Once upon a time, I knew someone who was a big fan of faxing on Windows. They used the Windows Fax and Scan feature of Windows 7 and when their Windows 7 machine died, they continued to use the same feature on Windows 10. Apparently it hadn't changed at all. I was not aware of this, but you can (or could) buy a modem with a legacy analog telephone jack on one end and a USB connection on the other.
All was well, until that person replace their router. Afterwards no more faxes. Debugging this was difficult: I was not at the location, I did not have remote access to the problematic computer, the fax enthusiast was a non-techie, I don't use Windows 10 much and I have never faxed to/from a Windows computer. This would have been one of life's little annoyances, but it became seriously important when the fax enthusiast came down with a medical condition that required faxing to/from doctors and labs. This was not something that could wait. Not even a day. Why the medical community still relies on faxing, I don't know - but they do.
What to do? Simplify. Fewer moving parts makes it easier to narrow down the problem.
Since the problem started after installing a new router, both the router and the assorted wires and cables, that had to be uprooted during its installation, were suspects. Perhaps some wires weren't reconnected properly. In the end, the wires/cables were not the issue.
The Windows PC was running an ESET antivirus program, don't know which one exactly. One the one hand, it was objecting about a USB flash drive, which made me think that antivirus programs want to be active when new USB devices are plugged in so that they can scan the files for malware. Perhaps ESET had interfered with the USB modem connection? On the other hand, some searching online by the fax enthusiast found references to the Windows firewall causing grief for faxing and scanning. Again, Windows security software sometimes pokes around with firewall rules, so ESET was a double suspect.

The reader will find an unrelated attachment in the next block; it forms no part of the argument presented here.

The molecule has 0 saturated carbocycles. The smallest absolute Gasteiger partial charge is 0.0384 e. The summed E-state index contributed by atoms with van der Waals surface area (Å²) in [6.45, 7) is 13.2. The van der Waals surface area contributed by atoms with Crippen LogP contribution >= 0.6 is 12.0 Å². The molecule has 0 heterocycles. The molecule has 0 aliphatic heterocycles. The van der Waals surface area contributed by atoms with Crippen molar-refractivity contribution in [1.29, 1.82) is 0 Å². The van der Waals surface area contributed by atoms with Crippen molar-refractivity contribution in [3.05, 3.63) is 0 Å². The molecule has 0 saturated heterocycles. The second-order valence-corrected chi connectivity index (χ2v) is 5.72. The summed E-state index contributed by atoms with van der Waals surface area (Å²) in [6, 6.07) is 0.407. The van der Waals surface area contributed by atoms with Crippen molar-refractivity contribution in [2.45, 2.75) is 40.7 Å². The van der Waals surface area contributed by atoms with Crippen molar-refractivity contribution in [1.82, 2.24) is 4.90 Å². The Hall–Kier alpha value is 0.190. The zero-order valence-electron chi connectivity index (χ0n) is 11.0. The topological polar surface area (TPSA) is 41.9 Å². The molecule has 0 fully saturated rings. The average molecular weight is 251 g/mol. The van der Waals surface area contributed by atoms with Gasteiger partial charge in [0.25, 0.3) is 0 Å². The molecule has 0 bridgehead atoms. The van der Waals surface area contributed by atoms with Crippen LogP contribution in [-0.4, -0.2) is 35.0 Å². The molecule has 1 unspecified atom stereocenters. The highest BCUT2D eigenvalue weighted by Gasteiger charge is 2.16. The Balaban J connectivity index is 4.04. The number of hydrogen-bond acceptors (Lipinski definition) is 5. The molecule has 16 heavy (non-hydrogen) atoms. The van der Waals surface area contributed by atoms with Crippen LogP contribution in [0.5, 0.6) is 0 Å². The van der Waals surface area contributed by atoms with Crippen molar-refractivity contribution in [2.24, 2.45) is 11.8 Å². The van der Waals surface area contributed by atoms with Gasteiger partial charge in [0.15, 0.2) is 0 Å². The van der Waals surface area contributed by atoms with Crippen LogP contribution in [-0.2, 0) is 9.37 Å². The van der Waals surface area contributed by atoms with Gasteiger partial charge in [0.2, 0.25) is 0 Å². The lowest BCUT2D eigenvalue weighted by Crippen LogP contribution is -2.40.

As soon as the ESET antivirus software was removed, faxes could be sent.
But, the next day we learned that faxes could not be received. I suspected a firewall issue. When Windows connects to a new network, it asks the user if the network should be treated as public, home or corporate. Perhaps Windows considered the new router to be a new network? The question is typical of Microsoft and Windows. That is, its confusing and incomplete. Perhaps the non-techie fax user had not seen the message, or had responded wrong, somehow. Don't know.
It could also have been that the Windows firewall popped up its own warning during the first faxing with the new router and that warning was ignored or answered incorrectly.
Configuring the Windows firewall is an undertaking for masochists. Back in the days of XP it was simple and easy but with Windows 7 and 10, the user interface is a confusing, complicated disgrace. Rather than fight that battle, with a non-techie driving no less, we disabled the Windows firewall, and ... faxes can now be received.
Anyone who has dealt with a life threatening medical condition knows, there are things far worse than malware.
|@defensivecomput||TOP||Home => Personal Blog|
|michael--at--michaelhorowitz.com||Last Updated: November 25, 2017 11 AM|